The interpretation workflow of this study started with the structural interpretation of single well borehole dips. Shale dips which were deposited with a horizontal or near horizontal attitude provides the best input for structural analysis. In all “BHG” wells, the shale dips shows high magnitude and demonstrate dipping to different direction, indicating the structural deformation. In order to validate this single well interpretation, multi wells structural modeling was performed. The resulted model shows two structural features, anticline at the bottom which overlain by the monocline structure. The structure model was then integrated to the velocity model, ended up with a CDP image that correlated well with the dip information from the borehole image log, and allowed for a good model validation of the key events in the up-going wavefield, hence also validating the 3D near well structural modeling.
This technique has shown that it can greatly enhance the structural interpretation, velocity control and subsequent imaging, which provides invaluable to the oil and gas operator and can provide significant savings, HSE control and to avoid unexpected events during drilling, especially in development campaign where the reservoir structure has not been properly appraised.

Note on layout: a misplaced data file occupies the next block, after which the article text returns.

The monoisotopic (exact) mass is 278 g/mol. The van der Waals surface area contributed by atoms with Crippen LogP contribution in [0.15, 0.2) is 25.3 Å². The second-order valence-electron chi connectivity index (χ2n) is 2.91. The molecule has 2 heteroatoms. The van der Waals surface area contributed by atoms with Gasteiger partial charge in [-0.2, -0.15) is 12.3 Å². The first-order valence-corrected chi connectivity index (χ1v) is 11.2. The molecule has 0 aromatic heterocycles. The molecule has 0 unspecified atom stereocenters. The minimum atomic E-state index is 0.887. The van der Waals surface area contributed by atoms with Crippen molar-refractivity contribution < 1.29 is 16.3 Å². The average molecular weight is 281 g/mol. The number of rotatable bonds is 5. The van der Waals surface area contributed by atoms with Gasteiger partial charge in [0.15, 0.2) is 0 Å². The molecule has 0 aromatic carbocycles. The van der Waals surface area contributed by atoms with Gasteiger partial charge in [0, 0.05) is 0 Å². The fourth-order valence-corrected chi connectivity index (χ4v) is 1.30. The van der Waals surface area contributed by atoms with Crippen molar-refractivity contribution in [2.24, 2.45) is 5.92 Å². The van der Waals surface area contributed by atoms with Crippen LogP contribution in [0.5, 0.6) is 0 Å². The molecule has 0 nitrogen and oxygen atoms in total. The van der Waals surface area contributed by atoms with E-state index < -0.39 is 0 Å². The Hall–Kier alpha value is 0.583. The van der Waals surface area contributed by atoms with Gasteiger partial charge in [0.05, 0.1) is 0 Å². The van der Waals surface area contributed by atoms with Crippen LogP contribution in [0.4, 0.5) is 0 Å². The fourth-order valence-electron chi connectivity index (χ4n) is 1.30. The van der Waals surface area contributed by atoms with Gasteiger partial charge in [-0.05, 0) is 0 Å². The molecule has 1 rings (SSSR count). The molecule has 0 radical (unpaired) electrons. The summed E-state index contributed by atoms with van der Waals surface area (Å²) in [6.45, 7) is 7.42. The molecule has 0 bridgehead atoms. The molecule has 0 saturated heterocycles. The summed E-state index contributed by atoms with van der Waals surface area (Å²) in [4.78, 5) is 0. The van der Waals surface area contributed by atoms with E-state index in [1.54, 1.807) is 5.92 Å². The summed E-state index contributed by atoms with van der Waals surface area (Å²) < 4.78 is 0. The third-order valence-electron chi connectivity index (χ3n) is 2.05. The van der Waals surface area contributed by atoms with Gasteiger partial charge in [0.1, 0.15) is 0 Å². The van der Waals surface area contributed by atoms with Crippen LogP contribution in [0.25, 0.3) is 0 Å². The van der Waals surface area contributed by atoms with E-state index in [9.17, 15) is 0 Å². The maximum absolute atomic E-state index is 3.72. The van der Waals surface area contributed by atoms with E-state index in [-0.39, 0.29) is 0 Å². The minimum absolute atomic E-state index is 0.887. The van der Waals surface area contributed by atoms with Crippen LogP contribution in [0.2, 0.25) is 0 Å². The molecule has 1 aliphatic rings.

Muryanto, B. (Total E&P) | Lavoix, F. (Total E&P) | Labeyrie, C. (Total E&P) | Wijaya, R. (Total E&P) | Ji, Y. (Halliburton) | Roane, T. (Halliburton) | Hustache, H. (Halliburton) | Ayusta, P. (Halliburton) | Albertson, E. (Halliburton)
Multi Zone Single Trip Gravel Pack (MZ-STGP) system has been the main solution for developing shallow reservoirs in the Mahakam Delta, Indonesia. Despite providing cost effective solutions, the system poses safety challenges related to well control. These challenges (i.e long non-shearable period (NSP), heavy completion fluids losses, severe cross flow and trapped gas) must be overcome in design and operational stages. Robust operating procedures and new equipment have been developed to assure safe and efficient operation.